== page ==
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Wednesday, December 4, 2013
Is it possible?
Is it possible to be an adult with CF and not know it? My youngest daughter displayed symptoms of CF as a child,(frequent lung infections, unusually large bowel movements , sinus and allergy symptoms)and was diagnosed with Asthma. The symptoms were so frequent and troublesome that I actually questioned the pediatrition about CF at the time. She is basically healthy as an adult but still has ocassional asthma and sinus symptoms that require medical care and inhaler. I have since learned my oldest daughter has the carrier CF gene. Is this something that my youngest daughter should share with her physician during her next eppisode with a lung infection?
It is, in fact, not only possible but even fairly common that adults are diagnosed as having CF. This is usually in the setting of a long history of allergies, sinus infections, asthma or chronic bronchitis. Often their symptoms have been fairly mild and gradually worsen over time. Eventually an astute clinician, sometimes at the urging of a persistent patient or relative, will make the diagnosis, with sweat testing or genetic testing. Since there is at least one carrier gene in the family further testing of your daughter is appropriate.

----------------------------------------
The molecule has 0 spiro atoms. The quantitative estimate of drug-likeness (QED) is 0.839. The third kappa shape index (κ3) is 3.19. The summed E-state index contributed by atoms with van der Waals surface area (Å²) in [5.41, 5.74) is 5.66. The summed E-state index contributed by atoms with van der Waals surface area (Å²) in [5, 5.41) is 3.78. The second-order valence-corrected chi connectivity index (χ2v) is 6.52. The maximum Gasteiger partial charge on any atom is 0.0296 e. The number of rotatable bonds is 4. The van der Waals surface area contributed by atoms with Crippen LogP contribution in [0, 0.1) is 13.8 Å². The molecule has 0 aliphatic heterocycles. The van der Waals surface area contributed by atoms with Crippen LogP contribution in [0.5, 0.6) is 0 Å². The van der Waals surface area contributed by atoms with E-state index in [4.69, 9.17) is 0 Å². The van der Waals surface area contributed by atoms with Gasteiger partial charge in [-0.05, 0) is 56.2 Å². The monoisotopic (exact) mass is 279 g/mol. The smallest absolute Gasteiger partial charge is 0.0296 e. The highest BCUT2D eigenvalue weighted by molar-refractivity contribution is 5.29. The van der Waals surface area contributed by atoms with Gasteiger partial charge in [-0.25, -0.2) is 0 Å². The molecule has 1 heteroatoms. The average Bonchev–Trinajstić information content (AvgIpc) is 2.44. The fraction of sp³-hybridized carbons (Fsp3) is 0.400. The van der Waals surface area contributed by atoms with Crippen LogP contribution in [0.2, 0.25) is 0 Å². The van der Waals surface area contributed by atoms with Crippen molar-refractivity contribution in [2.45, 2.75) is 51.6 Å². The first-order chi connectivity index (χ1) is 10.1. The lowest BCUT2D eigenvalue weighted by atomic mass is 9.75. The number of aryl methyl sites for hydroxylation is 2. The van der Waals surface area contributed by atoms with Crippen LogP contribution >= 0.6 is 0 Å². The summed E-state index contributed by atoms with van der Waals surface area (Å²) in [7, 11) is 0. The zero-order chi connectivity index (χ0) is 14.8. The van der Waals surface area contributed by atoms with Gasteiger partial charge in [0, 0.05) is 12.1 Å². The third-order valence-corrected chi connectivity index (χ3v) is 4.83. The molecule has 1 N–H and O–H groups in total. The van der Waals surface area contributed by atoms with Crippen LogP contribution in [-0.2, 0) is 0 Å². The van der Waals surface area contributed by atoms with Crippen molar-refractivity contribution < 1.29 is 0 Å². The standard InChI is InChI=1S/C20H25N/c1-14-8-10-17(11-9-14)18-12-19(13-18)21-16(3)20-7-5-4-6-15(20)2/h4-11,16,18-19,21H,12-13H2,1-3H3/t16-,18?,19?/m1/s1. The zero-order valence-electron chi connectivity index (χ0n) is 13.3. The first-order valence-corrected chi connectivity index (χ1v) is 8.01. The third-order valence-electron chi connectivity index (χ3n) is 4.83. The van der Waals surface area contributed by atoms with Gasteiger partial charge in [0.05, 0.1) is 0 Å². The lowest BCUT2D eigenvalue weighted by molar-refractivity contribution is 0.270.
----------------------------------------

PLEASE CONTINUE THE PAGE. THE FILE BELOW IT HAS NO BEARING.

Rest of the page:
That said, testing of most adults with symptoms suggestive of CF shows that they don't actually have the disease. However, it is very important that, if your daughter does have CF, she receive appropriate treatment, at a certified CF center. As such, it is better to be certain, and would suggest that your daughter not wait until her next lung or sinus infection to bring this up with her doctor.
If her doctor is uncertain or dismissive, I would suggest that she contact a pulmonologist or CF specialist to discuss it. Sweat testing should be done at a Cystic Fibrosis Foundation accredited site, and genetic testing should be interpreted by someone practiced in that, as results can be inaccurate, if poorly done or incorrectly interpreted.
John S Heintz, MD
Former Clinical Assistant Professor of Pediatrics
College of Medicine
The Ohio State University